They would be good questions, and my reasoning is relatively simple; You cannot HAVE Business Continuity Management (BCM) without Governance so that must be formalised first, DR represents the detailed processes summarised in the BCM, and IR is the feed INTO the DR/BCM, not the output from it.

To put it another way; the Business Continuity Plan (BCP) details what must be done, in what order, and how quickly to save the business, DR puts that plan into effect, and IR would have uncovered the inciting incident that brought both the BCP and DR plans into play in the first place.

Assuming that made any sense, the question is; What if I don’t HAVE a BCP?

I am surprised every time I ask a client for a BCP and don’t get one. Mostly because I’m not too bright, but partly because it makes absolutely no sense to me that ANY organisation in any industry sector, anywhere in the world would not make such a simple effort to help themselves STAY in business. While both DR and BCP represent what amounts to contingency planning and will hopefully never have to be invoked (assuming your IR is top notch of course), NOT having a plan is nothing short of irresponsible.

There are several well known standards related to Business Continuity, and for obvious reasons they encompass more than just IT systems:

  1. ISO 22301:2012: Societal security — Business continuity management systems – Requirements
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  2. ISO 22313:2012: Societal security — Business continuity management systems – Guidance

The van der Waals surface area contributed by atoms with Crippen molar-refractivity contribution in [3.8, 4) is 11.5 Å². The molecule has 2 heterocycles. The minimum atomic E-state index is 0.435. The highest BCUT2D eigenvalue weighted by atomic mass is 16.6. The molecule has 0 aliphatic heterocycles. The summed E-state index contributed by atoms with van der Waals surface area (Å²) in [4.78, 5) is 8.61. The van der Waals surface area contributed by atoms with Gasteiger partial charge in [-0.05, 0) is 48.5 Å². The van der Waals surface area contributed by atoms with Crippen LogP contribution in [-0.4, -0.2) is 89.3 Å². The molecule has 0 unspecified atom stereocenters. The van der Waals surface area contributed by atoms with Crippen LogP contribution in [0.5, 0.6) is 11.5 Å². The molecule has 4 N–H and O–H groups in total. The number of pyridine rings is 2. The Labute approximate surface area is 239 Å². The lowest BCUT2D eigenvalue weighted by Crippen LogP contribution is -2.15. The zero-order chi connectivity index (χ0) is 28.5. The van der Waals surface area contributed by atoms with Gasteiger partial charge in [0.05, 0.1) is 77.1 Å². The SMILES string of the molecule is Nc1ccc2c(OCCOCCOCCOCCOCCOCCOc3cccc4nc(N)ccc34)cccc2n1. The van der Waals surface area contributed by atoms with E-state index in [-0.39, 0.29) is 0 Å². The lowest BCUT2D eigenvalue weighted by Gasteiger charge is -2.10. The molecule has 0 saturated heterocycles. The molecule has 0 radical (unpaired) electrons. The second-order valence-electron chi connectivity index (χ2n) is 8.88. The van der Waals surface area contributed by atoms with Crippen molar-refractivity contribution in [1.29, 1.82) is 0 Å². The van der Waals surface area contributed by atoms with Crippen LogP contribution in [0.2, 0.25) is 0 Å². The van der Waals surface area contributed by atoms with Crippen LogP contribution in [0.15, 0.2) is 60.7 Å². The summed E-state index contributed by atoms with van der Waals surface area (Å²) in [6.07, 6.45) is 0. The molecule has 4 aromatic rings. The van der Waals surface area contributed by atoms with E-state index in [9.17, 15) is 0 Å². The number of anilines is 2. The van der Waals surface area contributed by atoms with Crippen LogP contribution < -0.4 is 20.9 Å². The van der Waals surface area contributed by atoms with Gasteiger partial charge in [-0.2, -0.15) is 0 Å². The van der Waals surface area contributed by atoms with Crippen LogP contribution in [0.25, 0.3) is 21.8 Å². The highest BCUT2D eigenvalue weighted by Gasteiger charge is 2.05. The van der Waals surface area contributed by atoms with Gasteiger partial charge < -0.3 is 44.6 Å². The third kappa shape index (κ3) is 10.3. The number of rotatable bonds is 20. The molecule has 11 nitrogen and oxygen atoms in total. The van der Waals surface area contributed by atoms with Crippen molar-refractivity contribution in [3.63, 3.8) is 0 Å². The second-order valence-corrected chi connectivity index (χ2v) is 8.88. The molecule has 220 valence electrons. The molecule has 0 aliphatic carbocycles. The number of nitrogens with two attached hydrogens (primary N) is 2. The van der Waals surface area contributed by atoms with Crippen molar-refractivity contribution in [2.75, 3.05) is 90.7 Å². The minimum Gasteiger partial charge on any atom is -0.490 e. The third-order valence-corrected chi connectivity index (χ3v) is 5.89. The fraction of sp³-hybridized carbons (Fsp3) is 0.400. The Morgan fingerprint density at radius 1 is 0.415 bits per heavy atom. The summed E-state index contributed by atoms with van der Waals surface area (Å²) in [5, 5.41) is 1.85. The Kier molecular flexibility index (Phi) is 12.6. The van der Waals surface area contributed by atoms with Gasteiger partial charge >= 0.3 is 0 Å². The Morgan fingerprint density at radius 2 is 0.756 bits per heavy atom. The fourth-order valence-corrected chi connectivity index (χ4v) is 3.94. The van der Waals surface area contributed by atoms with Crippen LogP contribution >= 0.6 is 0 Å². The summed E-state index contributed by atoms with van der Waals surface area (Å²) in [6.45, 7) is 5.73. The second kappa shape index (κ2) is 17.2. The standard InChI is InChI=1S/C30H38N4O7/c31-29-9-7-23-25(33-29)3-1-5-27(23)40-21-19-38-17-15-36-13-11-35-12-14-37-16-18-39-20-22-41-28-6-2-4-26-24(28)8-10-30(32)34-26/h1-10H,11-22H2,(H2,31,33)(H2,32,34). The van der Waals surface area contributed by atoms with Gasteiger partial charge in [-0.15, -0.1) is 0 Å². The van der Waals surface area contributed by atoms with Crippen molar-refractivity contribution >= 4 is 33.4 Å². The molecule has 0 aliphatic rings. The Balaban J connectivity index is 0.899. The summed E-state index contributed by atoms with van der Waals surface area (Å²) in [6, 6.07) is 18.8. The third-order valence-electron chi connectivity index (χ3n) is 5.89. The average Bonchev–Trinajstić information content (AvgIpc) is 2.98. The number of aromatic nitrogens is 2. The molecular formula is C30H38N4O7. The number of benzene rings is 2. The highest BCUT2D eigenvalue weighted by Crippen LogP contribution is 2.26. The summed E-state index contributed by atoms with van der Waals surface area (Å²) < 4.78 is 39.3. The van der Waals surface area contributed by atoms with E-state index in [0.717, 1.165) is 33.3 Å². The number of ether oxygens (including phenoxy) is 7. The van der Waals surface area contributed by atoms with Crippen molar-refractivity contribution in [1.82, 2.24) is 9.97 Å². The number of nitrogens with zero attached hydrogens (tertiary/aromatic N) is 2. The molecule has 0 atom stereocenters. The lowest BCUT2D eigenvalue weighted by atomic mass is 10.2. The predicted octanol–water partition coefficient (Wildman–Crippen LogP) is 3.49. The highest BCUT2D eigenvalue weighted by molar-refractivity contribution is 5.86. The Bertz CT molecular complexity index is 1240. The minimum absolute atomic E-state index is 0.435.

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  3. ISO/IEC 27031:2011: Information security – Security techniques — Guidelines for information and communication technology [ICT] readiness for business continuity
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  4. NIST Special Publication 800-34 Rev. 1, Contingency Planning Guide for Federal Information Systems
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  5. ANSI/ASIS SPC.1-2009 Organizational Resilience: Security, Preparedness, and Continuity Management Systems

Unfortunately the ISO stuff will set you back a few hundred quid, so start with the NIST / ANSI stuff to ge yourself familiar enough with the concept to at least ask the right questions.

For DR, start with mapping out all of your business processes and asset dependencies. If you don’t know how things fit together, you’ll have no idea how to put them back in place. Clearly, if your asset management processes are not robust, you can’t even begin the mapping process, so get that done first.

Once you have mapped out your business processes, it’s a relatively simple task to organise all of your procedural documentation into how you reestablish all the moving parts. You have all that, right? So whether you have full redundancy in all things, hot swap, warm spares or a whole host of other DR clichés, how you get your systems back online boils down to a series of easily followed instructions.

From an IT perspective, all the BCP plan does is tell you in which order to bring those systems back online and in what timeframe. It should be needless to say – but it isn’t – the plan and all of its moving parts must be tested on an annual basis or even explicit instructions cannot get the response times to an optimal state.

No aspect of security should be performed half-arsed, DR and BCP processes are no exception. Even within the field of security BCP is a speciality, and making the plan simple and appropriate is a talent more than a skill. Expect to pay a lot for these services but rest assured it is money well spent.